Aid to Gaza is often subject to stringent conditions, which can include the stipulation that aid organizations do not work with certain local groups or governments not aligned with Western policies. This conditionality can limit the effectiveness of humanitarian efforts, as it may restrict aid from reaching certain populations or areas. The claim that these conditions are intended to ensure aid is not diverted from its humanitarian purpose is usually to target Hamas-suspected groups or organizations. Palestinians have received about $37.2 billion in development aid (in constant dollars) between 1994 and 2017, according to the OECD. This includes the West Bank and the Gaza Strip. These funds were channeled to the Palestinian Authority and NGOs working in the West Bank and the Gaza Strip as part of the peace process, including democratization and human rights projects, or to UN agencies such as UNDP. Given the 13-year timeframe, these funds did not meet the population's needs; rather, they were top-down and conditioned to some extent.
In contrast, aid to Israel from Western countries, especially the USA, is predominantly military. This includes funding for defense systems, military equipment, and technology. The USA has provided Israel with significant military assistance, often in the form of grants that Israel can spend on American military equipment and services. For example, between 1951 and 2022, Israel received $225.2 billion in US military aid, adjusted for inflation, which is approximately 71% of its aid from all sources. Since 2000, over 86% of annual American aid to Israel has funded military efforts. Since 7 October, the USA has approved more than $14 billion as military aid to Israel. At the same time, the USAID President announced an assistance package of $21 million, which will include hygiene and shelter supplies, as well as food for the Palestinians in Gaza. Additionally, on 18 October, Biden announced a humanitarian fund for Gaza of $100 million. The US humanitarian funds to Gaza amount to just 0.86% of the military aid given to Israel in the same period.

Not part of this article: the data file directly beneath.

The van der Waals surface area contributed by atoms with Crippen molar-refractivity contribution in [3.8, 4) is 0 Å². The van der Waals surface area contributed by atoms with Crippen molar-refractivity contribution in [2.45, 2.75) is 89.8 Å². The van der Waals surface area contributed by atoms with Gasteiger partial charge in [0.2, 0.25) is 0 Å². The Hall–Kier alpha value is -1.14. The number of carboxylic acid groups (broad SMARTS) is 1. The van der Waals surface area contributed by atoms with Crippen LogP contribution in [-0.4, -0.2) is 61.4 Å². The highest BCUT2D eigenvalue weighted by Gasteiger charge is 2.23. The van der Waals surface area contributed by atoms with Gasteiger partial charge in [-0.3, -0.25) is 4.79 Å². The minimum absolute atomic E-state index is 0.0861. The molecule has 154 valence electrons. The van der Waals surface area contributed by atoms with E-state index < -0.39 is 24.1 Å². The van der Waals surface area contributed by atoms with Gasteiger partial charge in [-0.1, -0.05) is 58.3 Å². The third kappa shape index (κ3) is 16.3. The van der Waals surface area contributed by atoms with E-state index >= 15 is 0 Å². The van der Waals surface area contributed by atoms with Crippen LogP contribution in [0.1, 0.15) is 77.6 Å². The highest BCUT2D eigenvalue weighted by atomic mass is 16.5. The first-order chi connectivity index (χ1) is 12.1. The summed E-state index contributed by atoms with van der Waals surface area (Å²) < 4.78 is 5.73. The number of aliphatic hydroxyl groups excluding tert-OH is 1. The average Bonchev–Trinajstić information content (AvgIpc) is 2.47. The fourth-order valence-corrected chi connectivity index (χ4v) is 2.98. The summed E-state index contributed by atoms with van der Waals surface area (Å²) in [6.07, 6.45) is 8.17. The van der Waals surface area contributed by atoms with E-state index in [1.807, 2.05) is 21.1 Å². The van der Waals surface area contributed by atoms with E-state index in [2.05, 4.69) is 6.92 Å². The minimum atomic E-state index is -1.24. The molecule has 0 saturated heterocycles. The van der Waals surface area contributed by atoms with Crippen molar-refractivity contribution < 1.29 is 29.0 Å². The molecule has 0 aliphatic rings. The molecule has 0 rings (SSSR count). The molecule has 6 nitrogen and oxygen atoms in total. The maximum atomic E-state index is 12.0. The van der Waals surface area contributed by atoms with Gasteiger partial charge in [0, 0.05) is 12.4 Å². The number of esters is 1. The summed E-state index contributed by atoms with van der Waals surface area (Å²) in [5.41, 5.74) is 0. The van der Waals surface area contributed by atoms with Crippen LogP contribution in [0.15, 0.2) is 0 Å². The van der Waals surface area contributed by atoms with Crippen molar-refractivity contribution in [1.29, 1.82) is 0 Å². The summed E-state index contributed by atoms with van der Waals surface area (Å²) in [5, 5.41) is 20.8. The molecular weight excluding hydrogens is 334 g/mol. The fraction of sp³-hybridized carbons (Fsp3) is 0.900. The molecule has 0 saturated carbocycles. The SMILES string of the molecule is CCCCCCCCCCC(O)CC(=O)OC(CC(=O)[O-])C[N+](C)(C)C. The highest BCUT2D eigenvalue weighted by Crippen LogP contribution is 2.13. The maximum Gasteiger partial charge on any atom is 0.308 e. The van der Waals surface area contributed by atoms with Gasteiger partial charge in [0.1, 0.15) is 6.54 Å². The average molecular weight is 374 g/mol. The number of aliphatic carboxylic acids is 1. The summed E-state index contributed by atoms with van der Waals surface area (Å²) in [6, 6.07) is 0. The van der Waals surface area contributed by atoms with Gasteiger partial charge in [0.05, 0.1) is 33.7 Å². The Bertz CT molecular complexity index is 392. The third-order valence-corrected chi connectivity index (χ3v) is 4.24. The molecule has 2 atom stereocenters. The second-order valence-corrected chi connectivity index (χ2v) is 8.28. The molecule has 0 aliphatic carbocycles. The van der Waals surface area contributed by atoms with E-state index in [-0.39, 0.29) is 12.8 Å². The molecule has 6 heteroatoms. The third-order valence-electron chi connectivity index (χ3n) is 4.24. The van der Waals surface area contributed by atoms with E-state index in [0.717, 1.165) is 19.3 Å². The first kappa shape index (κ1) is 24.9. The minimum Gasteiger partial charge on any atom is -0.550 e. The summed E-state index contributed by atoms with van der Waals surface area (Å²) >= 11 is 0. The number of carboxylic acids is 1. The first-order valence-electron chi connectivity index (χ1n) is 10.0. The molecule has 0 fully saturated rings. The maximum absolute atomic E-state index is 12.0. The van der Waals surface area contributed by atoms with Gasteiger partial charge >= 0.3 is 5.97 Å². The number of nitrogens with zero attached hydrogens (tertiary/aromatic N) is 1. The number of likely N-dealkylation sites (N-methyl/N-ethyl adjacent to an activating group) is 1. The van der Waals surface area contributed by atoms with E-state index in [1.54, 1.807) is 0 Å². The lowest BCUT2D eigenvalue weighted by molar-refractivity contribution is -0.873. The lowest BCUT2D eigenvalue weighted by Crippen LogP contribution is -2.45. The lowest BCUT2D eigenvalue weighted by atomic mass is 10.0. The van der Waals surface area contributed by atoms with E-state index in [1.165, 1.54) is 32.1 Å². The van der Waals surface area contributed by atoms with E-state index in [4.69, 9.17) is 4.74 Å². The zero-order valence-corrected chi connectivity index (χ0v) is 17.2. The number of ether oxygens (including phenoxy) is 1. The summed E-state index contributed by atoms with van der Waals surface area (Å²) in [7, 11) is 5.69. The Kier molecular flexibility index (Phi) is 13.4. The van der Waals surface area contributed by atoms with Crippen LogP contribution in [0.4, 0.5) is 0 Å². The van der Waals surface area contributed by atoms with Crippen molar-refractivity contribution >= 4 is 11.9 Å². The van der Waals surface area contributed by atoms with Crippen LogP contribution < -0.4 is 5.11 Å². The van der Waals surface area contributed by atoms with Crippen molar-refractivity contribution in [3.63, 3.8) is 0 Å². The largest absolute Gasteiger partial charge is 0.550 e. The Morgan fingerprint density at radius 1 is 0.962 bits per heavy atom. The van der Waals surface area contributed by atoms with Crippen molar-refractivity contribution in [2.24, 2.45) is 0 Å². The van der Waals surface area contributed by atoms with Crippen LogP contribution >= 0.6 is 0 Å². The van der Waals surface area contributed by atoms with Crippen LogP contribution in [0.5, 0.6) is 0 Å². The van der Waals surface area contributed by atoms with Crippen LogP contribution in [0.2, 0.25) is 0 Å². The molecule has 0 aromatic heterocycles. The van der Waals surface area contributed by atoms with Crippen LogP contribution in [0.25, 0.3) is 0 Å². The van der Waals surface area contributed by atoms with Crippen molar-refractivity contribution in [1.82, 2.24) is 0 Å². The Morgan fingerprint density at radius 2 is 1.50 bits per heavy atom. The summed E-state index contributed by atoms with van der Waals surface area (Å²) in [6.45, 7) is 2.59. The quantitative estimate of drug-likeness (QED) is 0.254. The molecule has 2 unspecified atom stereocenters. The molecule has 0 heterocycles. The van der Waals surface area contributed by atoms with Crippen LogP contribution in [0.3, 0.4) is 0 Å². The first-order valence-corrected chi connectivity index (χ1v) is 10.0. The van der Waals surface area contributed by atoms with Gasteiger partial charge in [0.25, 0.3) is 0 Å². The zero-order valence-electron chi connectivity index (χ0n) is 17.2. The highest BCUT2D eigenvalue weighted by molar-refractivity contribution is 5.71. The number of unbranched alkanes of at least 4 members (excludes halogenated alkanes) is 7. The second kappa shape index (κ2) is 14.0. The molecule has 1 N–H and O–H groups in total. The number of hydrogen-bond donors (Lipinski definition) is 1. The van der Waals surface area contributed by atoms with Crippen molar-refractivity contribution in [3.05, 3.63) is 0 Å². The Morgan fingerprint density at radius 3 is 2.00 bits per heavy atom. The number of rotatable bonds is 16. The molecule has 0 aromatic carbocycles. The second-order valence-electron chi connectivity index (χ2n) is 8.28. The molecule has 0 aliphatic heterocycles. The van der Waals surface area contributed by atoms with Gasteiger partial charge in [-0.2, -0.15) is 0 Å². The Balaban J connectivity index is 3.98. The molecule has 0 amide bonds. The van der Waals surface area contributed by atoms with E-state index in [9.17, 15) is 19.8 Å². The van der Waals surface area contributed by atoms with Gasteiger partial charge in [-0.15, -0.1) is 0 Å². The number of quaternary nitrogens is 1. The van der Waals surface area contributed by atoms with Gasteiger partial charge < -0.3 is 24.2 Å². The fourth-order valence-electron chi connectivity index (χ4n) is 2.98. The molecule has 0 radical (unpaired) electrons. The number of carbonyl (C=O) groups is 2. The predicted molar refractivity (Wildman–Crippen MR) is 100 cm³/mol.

The complexity of humanitarian aid to Gaza requires an understanding of both the immediate needs of its affected population and the political landscape that shapes the delivery of this aid. Political agendas can heavily influence where and how aid is provided. In the case of Gaza, the political situation, including the blockade and restrictions imposed by the Israeli government, has a direct impact on the delivery and scope of humanitarian assistance in a way that exerts another, “parallel cold war” on the Strip and its civilians. Besides that, the politicization of aid, only for the Palestinians, is causing harm to the civilian population.